As part of my project “City on the Edge of Forever: Los Angeles Beyond the Screen,” I’ve been researching the aerospace industry in Southern California. I’ve been looking at its impact on everything from revolutions in the shape of surfboards to high-tech art movements of the 1960s and 1970s, including Finish Fetish and Light and Space. I’ve explored the influence of the aerospace industry on Orange County’s mix of libertarianism and traditional conservatism during Barry Goldwater’s 1964 presidential campaign and even the Oedipal struggles of 1960s Laurel Canyon rockers against their career military fathers.
The Huntington has been a pioneer in promoting this kind of research. In 2011, The Huntington mounted the exhibition “Blue Sky Metropolis: The Aerospace Century in Southern California,” featuring some of its vast collection of books, papers, and photography documenting the aerospace industry and its pioneers, and a year later published a book under the same title.
Recently, I’ve been concentrating on the Lockheed Corporation. Early on, it produced some of Amelia Earhart’s favorite planes, including the Vega, which she flew solo across the Atlantic Ocean, becoming the first woman to do so (and only the second person after Charles Lindbergh).
The Huntington’s Harvey Christen collection of aerospace photography includes striking images, some unpublished, of America’s most famous aviatrix. She is seen with friends and collaborators, including engineering genius Clarence “Kelly” Johnson, who later founded Lockheed’s Advanced Development Projects in the San Fernando Valley, better known as the Skunk Works.
The Skunk Works designed and prototyped the U-2 spy plane and the SR-71 Blackbird, which flew at three times the speed of sound (Mach 3) and set speed records that still stand. Johnson was famous for his management strategy of “KISS”— Keep It Simple, Stupid—and established the very exemplar of the “California” company to come. By the 21st century, countless tech companies embraced KISS, taking risks and flattening hierarchies. Whether they actually called their dedicated labs Skunk Works, as Apple did, or camouflaged them as X Labs, as Google did, their debt to Kelly was incalculable.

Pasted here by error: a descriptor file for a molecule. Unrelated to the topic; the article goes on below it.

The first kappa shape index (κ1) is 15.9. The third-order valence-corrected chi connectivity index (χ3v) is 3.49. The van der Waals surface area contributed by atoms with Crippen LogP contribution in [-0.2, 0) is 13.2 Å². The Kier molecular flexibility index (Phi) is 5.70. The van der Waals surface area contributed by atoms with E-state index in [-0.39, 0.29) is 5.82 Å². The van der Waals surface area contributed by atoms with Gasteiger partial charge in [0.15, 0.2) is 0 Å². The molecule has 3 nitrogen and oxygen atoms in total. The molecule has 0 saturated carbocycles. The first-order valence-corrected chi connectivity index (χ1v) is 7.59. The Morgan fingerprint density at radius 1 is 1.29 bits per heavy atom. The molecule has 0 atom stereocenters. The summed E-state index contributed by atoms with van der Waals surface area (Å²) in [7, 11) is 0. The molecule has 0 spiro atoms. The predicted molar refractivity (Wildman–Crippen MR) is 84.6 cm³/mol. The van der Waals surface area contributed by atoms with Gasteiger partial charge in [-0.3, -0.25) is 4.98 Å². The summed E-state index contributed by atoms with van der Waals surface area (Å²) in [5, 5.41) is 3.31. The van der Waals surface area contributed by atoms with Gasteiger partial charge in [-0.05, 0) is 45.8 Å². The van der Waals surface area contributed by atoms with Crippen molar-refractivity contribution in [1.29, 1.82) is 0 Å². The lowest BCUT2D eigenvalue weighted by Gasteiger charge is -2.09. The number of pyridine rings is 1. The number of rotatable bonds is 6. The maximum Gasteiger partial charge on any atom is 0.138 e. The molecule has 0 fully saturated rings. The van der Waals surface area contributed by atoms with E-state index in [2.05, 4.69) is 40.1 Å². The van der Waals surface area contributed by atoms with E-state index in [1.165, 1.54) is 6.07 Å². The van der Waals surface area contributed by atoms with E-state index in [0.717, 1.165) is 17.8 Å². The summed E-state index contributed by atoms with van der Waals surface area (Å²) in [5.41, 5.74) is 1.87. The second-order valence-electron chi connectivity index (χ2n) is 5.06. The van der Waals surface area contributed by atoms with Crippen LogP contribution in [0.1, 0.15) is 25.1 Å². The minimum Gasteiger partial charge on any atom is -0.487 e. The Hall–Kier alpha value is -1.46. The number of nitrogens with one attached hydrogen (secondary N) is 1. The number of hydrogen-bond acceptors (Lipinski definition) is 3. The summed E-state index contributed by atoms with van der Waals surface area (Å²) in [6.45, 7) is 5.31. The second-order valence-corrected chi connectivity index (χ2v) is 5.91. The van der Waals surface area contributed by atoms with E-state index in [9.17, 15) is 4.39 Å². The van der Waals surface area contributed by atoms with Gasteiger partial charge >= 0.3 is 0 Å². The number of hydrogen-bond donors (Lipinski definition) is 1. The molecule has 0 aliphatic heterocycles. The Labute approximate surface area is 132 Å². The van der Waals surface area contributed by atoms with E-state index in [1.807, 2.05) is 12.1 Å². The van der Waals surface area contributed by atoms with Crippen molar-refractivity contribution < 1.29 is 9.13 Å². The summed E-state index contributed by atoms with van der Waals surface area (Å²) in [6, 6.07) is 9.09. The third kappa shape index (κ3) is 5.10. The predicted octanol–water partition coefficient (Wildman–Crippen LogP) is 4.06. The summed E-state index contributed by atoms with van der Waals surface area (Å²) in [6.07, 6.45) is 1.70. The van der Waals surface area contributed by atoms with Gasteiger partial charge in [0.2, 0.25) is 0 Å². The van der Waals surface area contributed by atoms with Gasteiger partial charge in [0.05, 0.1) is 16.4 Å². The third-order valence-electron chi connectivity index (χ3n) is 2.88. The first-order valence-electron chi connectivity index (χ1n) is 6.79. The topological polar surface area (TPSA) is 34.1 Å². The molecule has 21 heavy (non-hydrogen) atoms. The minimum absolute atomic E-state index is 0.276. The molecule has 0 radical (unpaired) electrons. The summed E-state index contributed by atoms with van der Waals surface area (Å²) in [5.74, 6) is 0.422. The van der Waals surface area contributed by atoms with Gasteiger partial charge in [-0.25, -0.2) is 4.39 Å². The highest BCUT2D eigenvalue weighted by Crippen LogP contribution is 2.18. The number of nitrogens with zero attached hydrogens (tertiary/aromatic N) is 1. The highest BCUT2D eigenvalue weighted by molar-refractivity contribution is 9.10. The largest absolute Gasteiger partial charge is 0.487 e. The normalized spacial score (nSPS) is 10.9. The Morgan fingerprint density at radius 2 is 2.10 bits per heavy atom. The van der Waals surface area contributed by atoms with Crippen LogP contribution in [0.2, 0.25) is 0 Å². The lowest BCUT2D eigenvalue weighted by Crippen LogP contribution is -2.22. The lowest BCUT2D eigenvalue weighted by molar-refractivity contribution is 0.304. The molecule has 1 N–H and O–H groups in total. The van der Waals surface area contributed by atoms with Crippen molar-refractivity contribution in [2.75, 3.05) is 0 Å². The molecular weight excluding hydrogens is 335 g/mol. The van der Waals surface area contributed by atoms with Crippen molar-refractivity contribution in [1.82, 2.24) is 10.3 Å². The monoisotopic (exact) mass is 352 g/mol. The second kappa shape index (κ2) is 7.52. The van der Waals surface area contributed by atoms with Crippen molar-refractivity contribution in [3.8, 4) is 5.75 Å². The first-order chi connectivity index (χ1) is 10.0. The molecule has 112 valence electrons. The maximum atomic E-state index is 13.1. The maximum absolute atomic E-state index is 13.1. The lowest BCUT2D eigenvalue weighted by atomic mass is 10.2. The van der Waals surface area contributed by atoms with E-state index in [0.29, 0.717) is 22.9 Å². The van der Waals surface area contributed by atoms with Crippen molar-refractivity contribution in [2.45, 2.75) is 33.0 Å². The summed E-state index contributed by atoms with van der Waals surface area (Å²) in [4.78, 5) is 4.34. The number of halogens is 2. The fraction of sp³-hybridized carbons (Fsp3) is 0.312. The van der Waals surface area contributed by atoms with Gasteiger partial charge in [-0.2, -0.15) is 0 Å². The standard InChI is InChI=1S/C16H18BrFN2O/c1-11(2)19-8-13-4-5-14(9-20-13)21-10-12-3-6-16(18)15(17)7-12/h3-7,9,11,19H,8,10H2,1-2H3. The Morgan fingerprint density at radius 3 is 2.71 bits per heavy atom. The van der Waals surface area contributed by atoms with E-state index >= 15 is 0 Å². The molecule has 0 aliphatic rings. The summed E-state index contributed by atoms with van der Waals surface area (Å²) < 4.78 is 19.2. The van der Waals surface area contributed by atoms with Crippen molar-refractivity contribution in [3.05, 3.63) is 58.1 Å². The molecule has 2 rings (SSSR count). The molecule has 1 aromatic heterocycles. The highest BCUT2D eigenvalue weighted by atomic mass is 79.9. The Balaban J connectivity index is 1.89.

Another of The Huntington’s collections features the papers of Anthony “Tony” LeVier, the first person to fly many of Johnson’s revolutionary new planes. The National Aviation Hall of Fame called LeVier “the world’s foremost experimental test pilot,” and he was the first to fly the U-2 and the prototype XF-104 Starfighter—two of the Skunk Works’ most innovative designs.
One of my favorite finds in the LeVier papers is a shot of him and his teenaged daughter Toniann in a two-seater supersonic Starfighter, complete with a decal on the fuselage that reads: “FREE WORLD DEFENDER.” The photographer caught father and daughter on the tarmac during a promotional tour from California to Washington, D.C., in May of 1963. Between promotional stops, Toniann switched seats with her dad and cranked the plane up to Mach 2 over the Mojave Desert, a feat that got her labeled “America’s fastest teenager” by Parade magazine. I’ve seen photos elsewhere of LeVier that show him with his test-pilot face on, all attitude and aviator shades. In The Huntington’s photo, however, he’s smiling broadly, a father proud of his kid, all of 19 at the time, decked out in a custom-tailored flight suit.
Serendipity is not usually acknowledged as part of the scholarly process, but it happens occasionally, and in this case, made me feel that my research on the aerospace industry was on track. I was waiting to pick up my own daughter from Los Angeles International Airport. Killing time, I stopped off in nearby Westchester. As I walked back to my car along Sepulveda Boulevard, I looked down and realized that I was following the Flight Path Museum’s Walk of Fame. And there it was—I had parked right next to the star belonging to test pilot Tony LeVier.
You can read more about The Huntington’s aerospace collections in the Spring/Summer 2010 issue of Huntington Frontiers.
Related content on Verso:
Down to Earth (Aug. 8, 2012)
On the Calculus of Hanging Ten (Jan. 5, 2012)
How the West Won Me Over (Dec. 15, 2011)
Over the Moon (Nov. 21, 2011)
Beyond the Numbers (Oct. 19, 2011)
Blue Skies that Launched an Industry (July 8, 2011)
Peter Lunenfeld is the 2015-16 Dana and David Dornsife Fellow at The Huntington, a professor of Design Media Arts at UCLA, and a member of the UCLA Digital Humanities and Urban Humanities faculties. His recent books include The Secret War Between Downloading and Uploading (MIT Press, winner of the 2013 Dorothy Lee Prize) and Digital_Humanities (MIT Press, co-authors, Anne Burdick, Johanna Drucker, Todd Presner, and Jeffrey Schnapp).